Sources of Baume test variation can consume a foundry's operating range, with the magnitude of variation changing from coating to coating, as evidenced by the difference in numbers seen between the low and high solids coatings. There was less variability in the high solids coating Baume values for both hydrometer types. As suspected, there is a definitive difference in the amount of variation and resultant confidence levels between both types of hydrometers, with the glass models showing marked superiority.

Variation between multiple operators was also demonstrated, as a reduction in variability occurred as dwell time increased. The percent solids and weight per gallon tests offer a higher degree of process control and are more reproducible.

It is important to note that the tests performed were conducted under ideal laboratory conditions and not in a foundry environment. It is reasonable to assume that the data presented is a "best case" scenario. An attempt was made to cover many variables like multiple combinations of operators, delay to test start times, hydrometer types, dwell times and coating solids contents.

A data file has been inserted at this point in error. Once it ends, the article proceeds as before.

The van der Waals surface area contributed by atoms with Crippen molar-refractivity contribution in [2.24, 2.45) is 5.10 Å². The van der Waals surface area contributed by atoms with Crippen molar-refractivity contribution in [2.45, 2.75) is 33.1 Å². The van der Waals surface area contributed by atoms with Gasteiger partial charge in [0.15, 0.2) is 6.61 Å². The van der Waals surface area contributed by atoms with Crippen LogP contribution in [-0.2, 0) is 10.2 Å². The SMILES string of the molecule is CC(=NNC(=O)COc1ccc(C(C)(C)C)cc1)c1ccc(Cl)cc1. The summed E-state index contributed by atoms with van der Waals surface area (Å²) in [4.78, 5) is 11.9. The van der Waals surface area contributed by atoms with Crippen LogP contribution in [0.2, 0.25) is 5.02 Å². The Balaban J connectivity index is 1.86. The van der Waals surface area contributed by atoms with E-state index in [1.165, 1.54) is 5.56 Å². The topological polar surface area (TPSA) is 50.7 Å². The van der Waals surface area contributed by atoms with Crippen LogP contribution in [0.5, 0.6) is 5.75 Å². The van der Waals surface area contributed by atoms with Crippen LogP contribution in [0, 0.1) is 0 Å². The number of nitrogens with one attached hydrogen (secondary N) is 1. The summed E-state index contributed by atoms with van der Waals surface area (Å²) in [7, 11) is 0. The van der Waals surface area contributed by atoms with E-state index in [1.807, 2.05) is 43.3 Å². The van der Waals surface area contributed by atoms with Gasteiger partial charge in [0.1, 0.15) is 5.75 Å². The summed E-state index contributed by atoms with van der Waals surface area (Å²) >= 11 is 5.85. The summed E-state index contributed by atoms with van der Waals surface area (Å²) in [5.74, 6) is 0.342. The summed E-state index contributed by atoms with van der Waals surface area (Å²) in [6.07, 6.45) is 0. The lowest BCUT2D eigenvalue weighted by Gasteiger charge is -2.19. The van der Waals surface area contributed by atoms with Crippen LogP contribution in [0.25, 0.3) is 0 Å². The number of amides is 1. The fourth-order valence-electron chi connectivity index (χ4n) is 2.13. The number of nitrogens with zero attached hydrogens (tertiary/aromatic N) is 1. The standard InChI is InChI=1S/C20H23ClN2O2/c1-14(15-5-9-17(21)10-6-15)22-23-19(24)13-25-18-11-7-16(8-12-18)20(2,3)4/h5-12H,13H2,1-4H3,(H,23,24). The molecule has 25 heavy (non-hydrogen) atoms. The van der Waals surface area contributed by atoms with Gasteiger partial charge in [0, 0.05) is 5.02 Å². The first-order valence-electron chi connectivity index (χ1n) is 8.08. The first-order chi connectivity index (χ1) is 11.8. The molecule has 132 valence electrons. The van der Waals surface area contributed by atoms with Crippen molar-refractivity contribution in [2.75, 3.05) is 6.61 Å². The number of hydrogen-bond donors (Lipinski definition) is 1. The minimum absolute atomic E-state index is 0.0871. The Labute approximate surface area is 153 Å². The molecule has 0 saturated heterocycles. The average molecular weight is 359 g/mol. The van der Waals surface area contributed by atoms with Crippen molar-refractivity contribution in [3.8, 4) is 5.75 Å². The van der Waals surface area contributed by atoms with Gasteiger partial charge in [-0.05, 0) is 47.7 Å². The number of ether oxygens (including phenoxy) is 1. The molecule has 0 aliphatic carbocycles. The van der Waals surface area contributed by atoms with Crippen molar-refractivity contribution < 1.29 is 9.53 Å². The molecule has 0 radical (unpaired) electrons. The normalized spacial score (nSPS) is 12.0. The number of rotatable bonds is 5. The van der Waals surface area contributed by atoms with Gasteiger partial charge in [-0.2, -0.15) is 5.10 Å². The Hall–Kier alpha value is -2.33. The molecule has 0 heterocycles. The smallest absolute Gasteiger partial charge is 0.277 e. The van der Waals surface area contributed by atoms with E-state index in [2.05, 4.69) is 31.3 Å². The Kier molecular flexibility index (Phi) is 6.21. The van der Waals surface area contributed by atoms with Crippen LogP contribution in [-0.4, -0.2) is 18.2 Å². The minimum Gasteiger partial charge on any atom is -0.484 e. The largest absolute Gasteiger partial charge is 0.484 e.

Using Baume as an in-process control test requires extra cost to maintain casting quality. This additional cost manifests itself in engineering design to compensate for a wide fluctuation in percent solids, and is a burden on the casting designers, tooling designers and coating manufacturers.

A density measurement test, such as weight per gallon or percent solids, should be run in conjunction with Baume. However, if a foundry uses Baume as its principal refractory coating control tool, variability can be reduced by using a high resolutions hydrometer as well as specifying the lag time until the start of the test and the hydrometer dwell time. MC

For More Information